covariate vectors consist of 290 regressors.

Since all these variables are intuitively chosen as a candidate, certain variables might be irrelevant. Hence, only the proper variables should be included in the VaR model to ensure the accuracy of the model. In this research, OLS turned out to be inappropriate for the variable selection procedure since the number of regressors is larger than the observations. Instead, LASSO regression was employed.

βˆLASSO= arg min


1 T




(It− β0− β1It−1− β0Xt−1)2+ λ





The last term, λ




j|, is called L1 penalty which makes difference from classical OLS regression. The L1 penalty penalizes the coefficients of insignificant variables and en- forces them to become zero. As a result of LASSO, the regressors turned out to have non-zero coefficients are added in the initial VaR model.

To obtain a good result in practice, the hyperparameters of LASSO are tuned by trial and error. The most important hyperparameter is λ since the post-selected variables can be different according to the degree of penalty. λ is increased by small steps from 0 until less than 10 non-zero coefficients are left. Finally, five variables with the largest coefficients are selected.

The accuracy of the VaR model with the post-selected variables from LASSO can be investigated by testing the coefficients of the linear regression test estimated by OLS. If the model is correctly specified, all the coefficients should be zero. Hence, the null hypothesis is

H0 : β0 = β1 = 0 and β = 0.

This can be examined by the Wald test. If the null hypothesis is rejected, at least one of the coefficients is significantly different from zero, which implies the misspecification of the model.

III. 4 Method

Let define Xt as a new covariate vector containing the original VaR estimate and the newly found regressors from LASSO. Then, a new VaR can be estimated using quantile regres-



sion by regressing Rton Xt. Quantile regression for the new VaR is defined as follows:

V aRˆ Qunatt+1, τ = ˆβ0QuantXt where ˆβQuant = arg min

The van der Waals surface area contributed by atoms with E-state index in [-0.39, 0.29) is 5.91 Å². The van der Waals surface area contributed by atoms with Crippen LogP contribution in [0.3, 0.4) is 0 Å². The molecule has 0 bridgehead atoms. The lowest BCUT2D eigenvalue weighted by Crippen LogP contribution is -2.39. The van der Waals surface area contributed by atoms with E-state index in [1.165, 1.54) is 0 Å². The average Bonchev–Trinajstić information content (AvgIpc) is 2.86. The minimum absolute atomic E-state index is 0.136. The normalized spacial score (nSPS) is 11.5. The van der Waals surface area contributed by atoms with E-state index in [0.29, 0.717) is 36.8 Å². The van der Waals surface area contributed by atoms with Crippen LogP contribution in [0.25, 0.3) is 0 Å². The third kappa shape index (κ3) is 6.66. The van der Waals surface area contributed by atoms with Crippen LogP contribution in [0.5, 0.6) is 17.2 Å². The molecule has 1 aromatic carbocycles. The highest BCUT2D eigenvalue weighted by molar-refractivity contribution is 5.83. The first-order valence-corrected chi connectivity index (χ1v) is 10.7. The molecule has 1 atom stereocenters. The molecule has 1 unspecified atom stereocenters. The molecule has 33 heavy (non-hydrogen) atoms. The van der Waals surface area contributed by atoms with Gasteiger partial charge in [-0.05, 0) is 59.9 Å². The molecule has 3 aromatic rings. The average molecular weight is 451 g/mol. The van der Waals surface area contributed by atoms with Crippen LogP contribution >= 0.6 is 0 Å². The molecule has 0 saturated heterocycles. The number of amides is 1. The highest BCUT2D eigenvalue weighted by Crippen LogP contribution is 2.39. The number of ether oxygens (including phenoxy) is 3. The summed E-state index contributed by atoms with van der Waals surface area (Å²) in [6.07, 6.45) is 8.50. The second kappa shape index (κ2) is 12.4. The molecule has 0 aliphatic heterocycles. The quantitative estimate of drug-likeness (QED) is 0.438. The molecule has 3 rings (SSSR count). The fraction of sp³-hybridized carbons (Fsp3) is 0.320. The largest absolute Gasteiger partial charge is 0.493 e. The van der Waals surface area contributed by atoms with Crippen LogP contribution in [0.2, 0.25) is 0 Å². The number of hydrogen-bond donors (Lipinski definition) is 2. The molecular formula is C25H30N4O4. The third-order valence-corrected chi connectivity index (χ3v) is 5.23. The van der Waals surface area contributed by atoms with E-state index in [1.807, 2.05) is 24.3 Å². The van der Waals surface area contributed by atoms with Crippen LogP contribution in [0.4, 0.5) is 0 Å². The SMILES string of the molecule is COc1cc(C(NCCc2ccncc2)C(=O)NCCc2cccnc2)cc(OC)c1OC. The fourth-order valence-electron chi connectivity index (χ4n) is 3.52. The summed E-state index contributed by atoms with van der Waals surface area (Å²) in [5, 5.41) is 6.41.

β0 T



ρτ(Rt− β0− β0Xt)

where ρτ(·) is a tilted absolute value function with τth sample quantile. A quantile regression estimates a certain quantile of a variable as a linear function of regressors. This is same as linear regression which minimizes the least absolute residuals. On the other hand, the quantile regres- sion uses conditional median (or a specific quantile) instead of conditional mean (Koenker &

Hallock, 2001). Hence, the new VaR can be obatined by multiplying the estimated coefficients of the quantile regression and the observations of new regressors.

After finding the new VaR, constructing a new VaR model and testing the accuracy of the model take the same process as so far. Firstly, new significant variables can be found by LASSO with a new hit sequence derived from the new VaR. Then, the linear regression test can be carried out again to check if all the coefficients are zero, including the newly found variables.

As a final step, the linear regression test results of each historical simulation and Risk- Metrics are compared ex-ante and ex-post quantile regression. If the model passes the test after the quantile regression, this can be concluded that the VaR model is improved. Although the ex-post model fails the test, improvement of the VaR model can be recognized as far as the p-value of the test is significantly increased after the quantile regression.

IV Empirical Result and Interpretation

The estimated VaR through historical simulation with 95% confidence level is shown in Figure 3. The dashed line indicates the changes of VaR over time in the given period, and this line is relatively flat comparing to the realized actual returns. This seems that VaR does not follow the general trend of fluctuation of daily returns accurately. Especially, the error between VaR and the actual return is larger at the time of exceptionally large losses.